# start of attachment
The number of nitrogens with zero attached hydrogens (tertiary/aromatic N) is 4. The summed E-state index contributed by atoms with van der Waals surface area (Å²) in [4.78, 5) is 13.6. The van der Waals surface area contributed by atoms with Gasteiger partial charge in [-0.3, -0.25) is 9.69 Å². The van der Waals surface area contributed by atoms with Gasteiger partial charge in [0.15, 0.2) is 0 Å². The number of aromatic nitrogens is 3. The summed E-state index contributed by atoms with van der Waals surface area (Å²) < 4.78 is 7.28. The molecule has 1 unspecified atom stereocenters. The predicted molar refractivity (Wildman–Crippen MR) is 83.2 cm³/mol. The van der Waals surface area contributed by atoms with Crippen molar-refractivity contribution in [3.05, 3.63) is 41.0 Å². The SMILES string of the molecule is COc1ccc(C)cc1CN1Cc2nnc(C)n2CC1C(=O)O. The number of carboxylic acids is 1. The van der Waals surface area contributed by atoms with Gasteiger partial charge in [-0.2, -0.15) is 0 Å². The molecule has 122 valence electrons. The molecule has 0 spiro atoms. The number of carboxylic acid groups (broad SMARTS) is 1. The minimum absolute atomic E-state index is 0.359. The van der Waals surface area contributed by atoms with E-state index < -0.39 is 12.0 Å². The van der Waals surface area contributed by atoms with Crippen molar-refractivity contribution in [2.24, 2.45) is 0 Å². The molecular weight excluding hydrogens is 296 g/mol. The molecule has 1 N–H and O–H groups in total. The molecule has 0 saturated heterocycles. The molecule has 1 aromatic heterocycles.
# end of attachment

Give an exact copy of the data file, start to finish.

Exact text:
The number of nitrogens with zero attached hydrogens (tertiary/aromatic N) is 4. The summed E-state index contributed by atoms with van der Waals surface area (Å²) in [4.78, 5) is 13.6. The van der Waals surface area contributed by atoms with Gasteiger partial charge in [-0.3, -0.25) is 9.69 Å². The van der Waals surface area contributed by atoms with Gasteiger partial charge in [0.15, 0.2) is 0 Å². The number of aromatic nitrogens is 3. The summed E-state index contributed by atoms with van der Waals surface area (Å²) < 4.78 is 7.28. The molecule has 1 unspecified atom stereocenters. The predicted molar refractivity (Wildman–Crippen MR) is 83.2 cm³/mol. The van der Waals surface area contributed by atoms with Crippen molar-refractivity contribution in [3.05, 3.63) is 41.0 Å². The SMILES string of the molecule is COc1ccc(C)cc1CN1Cc2nnc(C)n2CC1C(=O)O. The number of carboxylic acids is 1. The van der Waals surface area contributed by atoms with Gasteiger partial charge in [-0.2, -0.15) is 0 Å². The molecule has 122 valence electrons. The molecule has 0 spiro atoms. The number of carboxylic acid groups (broad SMARTS) is 1. The minimum absolute atomic E-state index is 0.359. The van der Waals surface area contributed by atoms with E-state index < -0.39 is 12.0 Å². The van der Waals surface area contributed by atoms with Crippen molar-refractivity contribution in [2.24, 2.45) is 0 Å². The molecular weight excluding hydrogens is 296 g/mol. The molecule has 1 N–H and O–H groups in total. The molecule has 0 saturated heterocycles. The molecule has 1 aromatic heterocycles.